Thursday, July 20, 2006
About Mark Bava
- Jason Robard, A Thousand Clowns
His human figures, even those that are sculpted with a second figure, exist independently of anyone around them. Iconic in nature, the figure is isolated and exemplified while typifying human character or social behavior.
Since childhood Bava took an interest in art, producing drawings and paintings at a very early age under the tutelage of his mother who was an Impressionistic painter He attended art school in the mid-seventies at CSUS Stanislaus which at the time was known for an art department that boasted a contemporary curriculum with many of the instructors from New York. Through the school's art and theatre program, winter semesters were spent in the city under department head and sculptor Ralf Parton. Studying in New York during that period of Abstract Expressionism had a major impact on his work today.
He sites Giacometti, Lynn Chadwick, Manuel Neri and Kenneth Armitage as influences. Mr. Bava also has considerable foundry and mold making experience. He is also well known for his productions of large multi-media events in San Francisco and Los Angeles.
My work is more conceptual in that I focus on texture and body language over form and design to create a character commentary. I save my mistakes and sometimes utilize casting flaws. I try to give the figures an "iconic" quality or the look of primitive relics. I'm a history and sociology buff. I love old ruins and broken statuary. I get a lot of my ideas just looking at those forms and surfaces.
Gruen Gallery-Chicago, Ill
Renaissance Fine Arts, Baltimore, Bethesda, Md. and Haverford, Pa.
Sculpture Site/New Leaf Gallery, Sonoma, Ca
Christopher Hill Gallery, St Helena, Ca.
Gallery 21, Carmel, Ca.
Del Jou Art Group, Atlanta, Ga
Selected Solo Shows:
Braico Gallery, Myths and Modern Legends 1997
Sculpture House and Gardens, Recent Works 1998
Bradford/Smock Gallery, San Francisco, Ca. 1999
Alvarado Gallery/Monterey Conference Center, Meditations 2000
Pacific Grove Art Center, Urban Myths and Heros 1999
Mary Titus Gallery, Monterey, Ca 2009
Anon Salon Gallery, San Francisco, Ca. 2009
Gallery 21, Carmel, Ca Mark Bava New Works, 2010
Selected Group Shows:
Beux Arts, Dallas Museum of Art, Dallas, Tx 2002
Pacific Grove Art Center, Pacific Grove, Ca
Pacific Rim Group, Monterey, Ca. 1996
Autumn Lights, Los Angeles, Ca. 2007
Anon Salon, San Francisco, Ca. 2004
Seaside City Hall, Seaside, Ca. 2001
Braico/Lewis Gallery, Carmel, Ca. 2004
Sunset Cultural Center, Carmel, Ca 2009
LARABA (Los Angeles River Arts Business Association) - Board Member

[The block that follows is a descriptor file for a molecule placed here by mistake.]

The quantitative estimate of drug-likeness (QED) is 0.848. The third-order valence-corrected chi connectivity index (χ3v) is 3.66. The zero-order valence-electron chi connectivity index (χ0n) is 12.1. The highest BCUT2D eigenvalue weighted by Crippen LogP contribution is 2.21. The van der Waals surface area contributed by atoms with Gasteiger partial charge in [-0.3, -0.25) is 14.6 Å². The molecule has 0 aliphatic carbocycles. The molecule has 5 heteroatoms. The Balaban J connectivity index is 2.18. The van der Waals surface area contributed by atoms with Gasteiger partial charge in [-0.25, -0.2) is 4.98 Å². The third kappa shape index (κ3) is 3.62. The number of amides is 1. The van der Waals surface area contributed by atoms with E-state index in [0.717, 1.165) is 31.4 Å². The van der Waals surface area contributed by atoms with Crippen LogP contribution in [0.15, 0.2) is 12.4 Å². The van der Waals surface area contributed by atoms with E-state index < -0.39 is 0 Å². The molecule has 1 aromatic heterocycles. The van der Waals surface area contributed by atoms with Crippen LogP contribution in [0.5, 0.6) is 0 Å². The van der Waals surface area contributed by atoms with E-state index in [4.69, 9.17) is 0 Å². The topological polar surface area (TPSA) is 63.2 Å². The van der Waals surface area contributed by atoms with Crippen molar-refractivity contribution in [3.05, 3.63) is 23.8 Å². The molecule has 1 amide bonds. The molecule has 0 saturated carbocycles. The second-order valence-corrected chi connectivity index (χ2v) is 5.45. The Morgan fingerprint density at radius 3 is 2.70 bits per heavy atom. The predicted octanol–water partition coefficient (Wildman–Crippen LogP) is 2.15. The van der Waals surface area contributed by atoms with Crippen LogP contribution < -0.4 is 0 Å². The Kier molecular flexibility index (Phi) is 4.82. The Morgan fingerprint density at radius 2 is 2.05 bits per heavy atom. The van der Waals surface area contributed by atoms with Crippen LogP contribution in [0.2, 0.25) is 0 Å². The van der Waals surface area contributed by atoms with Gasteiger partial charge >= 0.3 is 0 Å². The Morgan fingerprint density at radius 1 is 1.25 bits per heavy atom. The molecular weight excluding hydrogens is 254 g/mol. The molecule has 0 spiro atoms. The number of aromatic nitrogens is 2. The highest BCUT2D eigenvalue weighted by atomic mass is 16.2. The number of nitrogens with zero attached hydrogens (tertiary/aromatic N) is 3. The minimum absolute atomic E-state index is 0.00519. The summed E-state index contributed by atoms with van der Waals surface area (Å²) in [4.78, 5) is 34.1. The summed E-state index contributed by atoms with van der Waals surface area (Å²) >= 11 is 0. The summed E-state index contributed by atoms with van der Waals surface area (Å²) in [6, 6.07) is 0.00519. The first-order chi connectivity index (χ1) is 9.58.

Downtown Artist Project, Los Angeles - Member
Pacific Grove Art Center, Pacific Grove, Ca. - Board Member
Siggraph, Los Angeles, Ca. - Executive Council
Off To The Office
Mark Bava's sculpture offers reflections on the rat race.
Jul 16, 1998
By Sarah Givens
Mark Bava’s work is unlike that of most Monterey-area artists. Instead of drawing inspiration from the region’s natural beauty, Bava’s work--at least the body of his work currently on display at the Sculpture House and Gardens in Carmel Highlands--focuses on the corporate-controlled, urban 9-to-5 rat race that detaches, dehumanizes, and de-individualizes people.
The Italian master, Giacometti’s influence is sometimes present. Several of Bava’s pieces resemble Giacometti''s elongated human forms, and even in pieces that don't follow Giacometti's style, Bava exhibits a similar penchant for experimenting with space and mass. Some of his human figures are shortened and broadened, even as they remain largely two-dimensional.
Bava leaves Giacometti's shadow, however, in the social issues he tackles. Whereas Giacometti may have explored how we visually perceive space, Bava’s work comments on the individual’s place in society today. His human figures, even those that are sculpted with a second human figure, exist independently of anyone around them. The image-conscious, money-centered, modern world has divided and conquered their souls. As he explains it, "There tends to be a lonely sentinel expression to my figures. The characters are ones who are sealed in their fate."
In his piece "Power Brokers," two businessmen stand side by side as clones. While their broad-shouldered business suits give them authority, there is no rapport between them; they are more business-suited drones than they are humans. Their heads are too small for their bodies, and they have no facial features. The somewhat flattened, two-dimensional quality of the figures completes the effect.
Mark Bava's work is currently on display at the Sculpture House and Gardens. A new, more abstract body of his work will be shown at the